Optimizing Social Security’s retirement benefit has gone from being an obscure, wonkish topic to an essential part of retirement income planning. The system’s complexity can create a temptation to go the black box route: Plug the numbers into a software program and accept whatever recommended strategy emerges.
The risk with that approach, of course, is that programs are only as good as their code. If the system developers and programmers don’t know about a particular claiming strategy or if an algorithm doesn’t handle a situation properly, an advisor risks giving incomplete or incorrect information. That risk makes it important to understand how Social Security operates.
Social Security Strategies (2nd edition) by William Reichenstein and William Meyer and available on Amazon.com will get you up to speed. The authors are genuine experts in the subject—just witness their ubiquitous media presence. Both are well-known for their many articles on Social Security and the popular analytic program they sell, Social Security Analyzer.
The book starts with an introduction to Social Security and its terminology. This is useful background material and worth the review, even if it’s just a refresher. The central chapters cover specific demographic groups: single filers, couples and nontraditional situations.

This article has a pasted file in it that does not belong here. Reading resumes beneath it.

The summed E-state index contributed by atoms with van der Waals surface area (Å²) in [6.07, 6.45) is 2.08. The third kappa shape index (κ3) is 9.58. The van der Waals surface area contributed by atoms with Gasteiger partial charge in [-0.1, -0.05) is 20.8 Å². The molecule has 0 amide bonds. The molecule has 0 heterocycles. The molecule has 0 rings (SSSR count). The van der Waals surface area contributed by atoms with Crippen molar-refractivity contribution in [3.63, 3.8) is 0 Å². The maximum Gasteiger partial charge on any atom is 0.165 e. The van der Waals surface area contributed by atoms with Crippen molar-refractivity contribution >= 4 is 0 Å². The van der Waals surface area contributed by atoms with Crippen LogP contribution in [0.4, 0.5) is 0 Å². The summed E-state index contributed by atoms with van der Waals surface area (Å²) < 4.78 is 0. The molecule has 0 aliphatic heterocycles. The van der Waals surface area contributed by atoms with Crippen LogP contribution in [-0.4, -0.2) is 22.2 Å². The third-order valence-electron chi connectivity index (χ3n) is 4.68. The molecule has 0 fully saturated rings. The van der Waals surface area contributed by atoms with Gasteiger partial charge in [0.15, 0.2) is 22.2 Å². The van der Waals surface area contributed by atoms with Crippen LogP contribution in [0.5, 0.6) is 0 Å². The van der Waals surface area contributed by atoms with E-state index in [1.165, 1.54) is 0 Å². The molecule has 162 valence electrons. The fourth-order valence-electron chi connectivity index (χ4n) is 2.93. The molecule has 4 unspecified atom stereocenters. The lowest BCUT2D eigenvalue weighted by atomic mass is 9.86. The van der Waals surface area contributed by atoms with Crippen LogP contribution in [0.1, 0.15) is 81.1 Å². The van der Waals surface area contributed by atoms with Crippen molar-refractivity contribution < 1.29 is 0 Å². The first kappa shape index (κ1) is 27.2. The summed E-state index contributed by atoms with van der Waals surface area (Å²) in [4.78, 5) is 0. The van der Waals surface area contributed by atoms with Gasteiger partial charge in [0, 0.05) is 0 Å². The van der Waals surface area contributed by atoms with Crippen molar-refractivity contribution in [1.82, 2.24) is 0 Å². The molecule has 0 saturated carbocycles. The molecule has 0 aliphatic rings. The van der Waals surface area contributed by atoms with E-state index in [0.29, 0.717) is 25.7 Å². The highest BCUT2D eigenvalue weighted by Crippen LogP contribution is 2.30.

Arrange the material this way allows readers to focus quickly on what they need. The chapters discuss the criteria each group should consider; provides cases for illustration; and presents strategies to optimize the benefit based on the decision criteria. Subsequent chapters cover detailed rules benefits taxation and software
Given the importance of Social Security’s retirement benefit for many clients, I believe it’s worth the effort to study the system and optimization strategies, although I can’t imagine doing an analysis without software. You might not need to become a claiming expert, but the knowledge will increase your skill with planning software and in interpreting its results.